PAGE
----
>From starting this game its given me the best feel of all
started playing so I wish to provide a little inisight on
what I've found from playing.
1) Pick a shaman you like. This is probably the simplest
thing you can learn, the game has been made where there are
only "staples" if you can call them that, amongst the types.
I've yet to see someone construct a deck using a shaman they
like that has NO CHANCE at winnng. I've played YGO, Yu Yu
Hakusho and as sad as I am to admit Pokemon. In those 3
games unless you for whatever reason liked the really
powerful cards you weren't going to run a deck that had a
good chance at winning. Sadly a staple/net deck/cookie
cutter will challenge most anything you make for fun and
win. The only Shamans I haven't seen played are Lola and
Jeanne, Lola theres some interest in playing her advantage
but most people don't like Mind and Range as traits.
2) Find a way to afford your deck. UDE did good doing two
things during this. One being the specters are limited to a
certain Shaman and in turn you can trade them for the
specter you need easier, there are Uncommons that 2 or 3 of
that would make a fair trade for a rare, and commons for
rares, in turn the rarity system on a whole. The other thing
is the traits system. For any ONE deck you are limited to 4
types of cards (Teamwork/Advantage/Strike all styled and
moves.) So if you run persay try Yoh/Soul/Ranged and got I
don't know Blinding Foray and your friend runs Yoh
You/Soul/Melee and has a Stalefish grab, neither of you are
losing on the trade. Traits also seem to keep a balance on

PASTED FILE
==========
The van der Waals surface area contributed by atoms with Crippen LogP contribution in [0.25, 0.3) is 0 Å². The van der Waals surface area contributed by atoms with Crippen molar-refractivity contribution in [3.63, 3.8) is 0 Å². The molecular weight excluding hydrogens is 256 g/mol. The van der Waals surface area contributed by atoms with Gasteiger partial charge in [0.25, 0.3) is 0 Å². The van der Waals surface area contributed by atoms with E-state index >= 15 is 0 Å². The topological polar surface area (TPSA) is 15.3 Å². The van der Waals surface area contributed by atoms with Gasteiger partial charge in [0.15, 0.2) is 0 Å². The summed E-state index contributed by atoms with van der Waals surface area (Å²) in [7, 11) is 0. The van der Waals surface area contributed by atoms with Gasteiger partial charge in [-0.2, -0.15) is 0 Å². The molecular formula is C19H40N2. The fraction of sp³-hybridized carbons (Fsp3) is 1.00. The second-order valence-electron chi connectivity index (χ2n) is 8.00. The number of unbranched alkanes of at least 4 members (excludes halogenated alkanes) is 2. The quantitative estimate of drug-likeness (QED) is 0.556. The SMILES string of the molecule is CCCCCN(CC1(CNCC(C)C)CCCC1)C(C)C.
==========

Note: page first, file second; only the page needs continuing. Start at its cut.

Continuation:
how powerful something can get, I'm thinking along the lines
of Jeanne with Faust at her side a 3 Yellow for 8/8 could be
3) Don't be afraid to try. You may have people tell you "Oh
such and such won't work" or "4 Crackback and no Hunters
Perch don't be a newb." These are things you sometimes need
to find out for yourself.
Its one thing for someone who plays a Shaman who shares
Advantage and Strikes similar IN YOUR AREA to make
recommendations as they know what you're against.
4) Net Help. Its nice to get the Grand Super Shaman
Supreme's opinion on your deck, but whats it worth? Are you
a small town player who has no thought of going national or
are you the small town hero winning the championship for
your town? The former is getting advice that could hinder
them. Why? You have a metagame, is your opponent defending
in the Yellow zone a common strategy from using something
like Jun, Big Sister in the green and they seem to be
pulling a weaker strike or using a more valuable strike for
her effect? Him telling you to avoid Hunter's Perch is
hurting you. Forcing your opponent to lose his early zone
advantage ala Big Sister will put them on the ropes.
(This doesn't express my overall thoughts/opinions on
Hunter's Perch so don't flame mail me about it.)
5) Have fun and learn from it. Are you getting beat every
game you play this weekend? COuld you not make a single
point against your opponent? Were you just outclassed every
zone you entered? Did you make a new friend? Did you make a
trade that completed your deck/collection? Make plans for
them to cover and have practice games before next weeks
tournament? If you got a yes off the two sets of questions,
atleast one in each, then you had fun but at the same time
had a bad experience. How can you make the bad experience
Ask things like "How did you come up with that strategy,"
"Can you look at my deck and give some feedback," "What
would make this work better? Do you have any?" If you can
improve from what you lost at, it wasn't truly a loss.
These are just generic things you can do to have a better
time playing the game and give you a better insight to what
you're trying to do with a deck. Next time I'll attempt to
make something more card related.
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